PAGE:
Advantageously, the floating piston operates to efficiently and rapidly change the ride characteristics of the
shock absorber assembly. Further, sensor means used in connection externally with the shock absorber change the ride characteristics of a car depending upon the user's desires.
Other objects, advantages and features of the present invention will become apparent to one skilled in the art upon reading the following description and dependent claims, taken in conjunction with the following drawings.
Brief Description of the Drawings
Figure 1 is an illustration of an automobile using the method and apparatus for controlling piston-type fluid shock absorbers according to an exemplary preferred embodiment of the present invention.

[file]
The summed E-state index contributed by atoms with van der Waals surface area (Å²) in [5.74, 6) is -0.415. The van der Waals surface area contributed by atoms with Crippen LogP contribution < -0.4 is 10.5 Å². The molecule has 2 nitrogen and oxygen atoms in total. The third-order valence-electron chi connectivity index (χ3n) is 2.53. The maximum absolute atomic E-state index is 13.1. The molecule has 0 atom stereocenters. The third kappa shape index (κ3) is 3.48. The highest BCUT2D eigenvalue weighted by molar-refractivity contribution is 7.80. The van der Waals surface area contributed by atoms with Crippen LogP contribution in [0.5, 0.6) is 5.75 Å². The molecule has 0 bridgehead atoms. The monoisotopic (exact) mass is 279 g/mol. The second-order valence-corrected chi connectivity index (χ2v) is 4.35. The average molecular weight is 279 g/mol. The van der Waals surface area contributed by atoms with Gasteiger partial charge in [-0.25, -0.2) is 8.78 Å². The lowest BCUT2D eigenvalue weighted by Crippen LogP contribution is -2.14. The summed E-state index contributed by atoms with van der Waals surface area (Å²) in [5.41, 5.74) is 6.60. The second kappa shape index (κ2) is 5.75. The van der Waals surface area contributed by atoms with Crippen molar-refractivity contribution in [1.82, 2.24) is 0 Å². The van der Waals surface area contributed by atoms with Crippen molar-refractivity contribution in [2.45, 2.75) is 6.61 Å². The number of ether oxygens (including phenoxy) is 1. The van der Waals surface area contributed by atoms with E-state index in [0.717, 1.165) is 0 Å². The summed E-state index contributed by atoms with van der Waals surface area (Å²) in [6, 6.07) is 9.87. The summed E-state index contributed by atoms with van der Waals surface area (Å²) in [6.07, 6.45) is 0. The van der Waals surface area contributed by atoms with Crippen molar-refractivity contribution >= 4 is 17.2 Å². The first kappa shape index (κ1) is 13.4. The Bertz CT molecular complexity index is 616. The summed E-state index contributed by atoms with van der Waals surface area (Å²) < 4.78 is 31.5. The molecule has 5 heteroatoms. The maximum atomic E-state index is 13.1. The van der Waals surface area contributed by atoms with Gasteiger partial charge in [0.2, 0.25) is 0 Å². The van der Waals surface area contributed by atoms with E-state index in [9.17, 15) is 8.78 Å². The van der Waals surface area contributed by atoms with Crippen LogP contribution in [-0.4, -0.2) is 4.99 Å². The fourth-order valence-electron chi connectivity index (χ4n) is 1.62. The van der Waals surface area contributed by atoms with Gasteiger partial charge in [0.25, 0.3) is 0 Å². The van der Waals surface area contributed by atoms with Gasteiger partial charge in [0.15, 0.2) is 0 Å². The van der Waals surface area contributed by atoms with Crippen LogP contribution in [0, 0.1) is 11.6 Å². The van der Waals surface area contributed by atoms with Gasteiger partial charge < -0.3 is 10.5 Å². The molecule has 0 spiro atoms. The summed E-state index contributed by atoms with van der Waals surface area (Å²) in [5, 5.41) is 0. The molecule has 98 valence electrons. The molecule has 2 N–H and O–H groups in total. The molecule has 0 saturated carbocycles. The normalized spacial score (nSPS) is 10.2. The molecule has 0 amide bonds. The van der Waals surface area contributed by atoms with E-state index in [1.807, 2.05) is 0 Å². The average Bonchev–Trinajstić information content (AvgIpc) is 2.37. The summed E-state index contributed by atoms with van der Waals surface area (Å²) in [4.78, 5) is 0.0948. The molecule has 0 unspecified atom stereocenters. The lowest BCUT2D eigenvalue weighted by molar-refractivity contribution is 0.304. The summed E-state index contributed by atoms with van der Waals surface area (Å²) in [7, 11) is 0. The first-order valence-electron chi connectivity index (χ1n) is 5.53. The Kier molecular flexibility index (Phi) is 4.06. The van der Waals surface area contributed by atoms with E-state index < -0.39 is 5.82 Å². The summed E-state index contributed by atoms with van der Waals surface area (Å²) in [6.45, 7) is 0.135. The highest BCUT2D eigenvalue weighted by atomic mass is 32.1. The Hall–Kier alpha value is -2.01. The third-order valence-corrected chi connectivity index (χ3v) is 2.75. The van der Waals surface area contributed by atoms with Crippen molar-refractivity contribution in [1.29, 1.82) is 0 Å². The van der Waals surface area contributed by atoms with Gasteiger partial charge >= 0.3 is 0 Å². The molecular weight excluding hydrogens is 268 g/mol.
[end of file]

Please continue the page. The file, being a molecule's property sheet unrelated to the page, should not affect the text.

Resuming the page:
Figures 2A and 2B are longitudinal cross-sectional views, respectively, of the upper and lower end portions of the shock absorber according to an exemplary preferred embodiment of the present invention.
Figure 3 is a partial longitudinal cross-sectional view of the piston assembly shown in Figure 2B and shows a floating piston in the piston assembly being positioned so as to provide a firm rebound.
Figure 4 is similar to Figure 3 and shows the floating piston being positioned so as to provide a firm compression.
Figure 5 is similar to Figure 3 and shows the floating piston being positioned so as to provide a soft rebound.
Figure 6 is similar to Figure 3 and shows the floating piston positioned so as to provide a soft compression.
Description of the Preferred Embodiment